Pain management in animals is now recognized as an integral aspect of veterinary practice that offers many advantages to patients. Anyone who has experienced a painful episode is well aware of the discomfort involved. If not addressed appropriately, pain is not only similarly uncomfortable in our animal patients, but may also lead to delayed healing and exaggerated stress in already sick or injured patients. Untreated pain potentially results in further injury, illness, and severe behavioral changes typical of human depression and dysfunction. Major advancements within our profession over the last decade have enabled us to respect pain not only as a serious side effect of many medical and surgical procedures, but also as a significant disease in and of itself!
Pain relief is known as analgesia, and often accompanies a surgical patient's anesthesia, or loss of consciousness. More importantly however, pain relief should accompany any pet's problem resolution, whether surgical, medical or acute (emergency). With pain relief or analgesia, significantly fewer adversities such as inflammation, sepsis, cardiac dysrrhythmias, pulmonary disease, clotting dysfunctions, and gastrointestinal issues arise from both acute and chronic illness. Pain relief is therefore a prudent means of healing all of our animal patients, comparable to antibiotics which treat bacterial infections and surgical techniques which correct developmental or traumatic problems!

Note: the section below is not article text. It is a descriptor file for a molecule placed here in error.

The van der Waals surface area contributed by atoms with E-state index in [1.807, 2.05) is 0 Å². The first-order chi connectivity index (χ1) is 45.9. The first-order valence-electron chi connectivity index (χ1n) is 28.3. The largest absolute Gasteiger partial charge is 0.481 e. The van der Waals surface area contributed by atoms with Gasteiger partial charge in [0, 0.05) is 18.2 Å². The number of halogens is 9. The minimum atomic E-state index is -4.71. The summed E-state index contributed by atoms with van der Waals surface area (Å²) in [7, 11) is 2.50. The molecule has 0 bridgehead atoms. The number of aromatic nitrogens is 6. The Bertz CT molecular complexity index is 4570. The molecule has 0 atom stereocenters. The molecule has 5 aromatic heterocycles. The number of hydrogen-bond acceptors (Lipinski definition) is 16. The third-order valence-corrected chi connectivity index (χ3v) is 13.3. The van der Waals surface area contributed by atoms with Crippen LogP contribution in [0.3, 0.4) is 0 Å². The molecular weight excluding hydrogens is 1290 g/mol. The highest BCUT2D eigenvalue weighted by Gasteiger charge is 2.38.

Pain medicine has become a multidimensional specialty within both human and veterinary medicine fields. It is the goal of the Cornell Comparative Pain Medicine Program to harness the best diagnostic and therapeutic options within both large and small animal medicine and surgery; by coupling these with sound research and cutting edge technology/advancements, we help improve your pet's quality of life. Pain management for any particular patient focuses on a multidimensional diagnostic and therapeutic plan often involving traditional medicine and surgery services, and newer advanced services such as intensive care, rehabilitation, and behavior medicine. By utilizing sophisticated imaging and superior techniques known to treat pain in human patients with similar painful problems, our veterinary pain specialists are better able to handle animal patients' pain and suffering.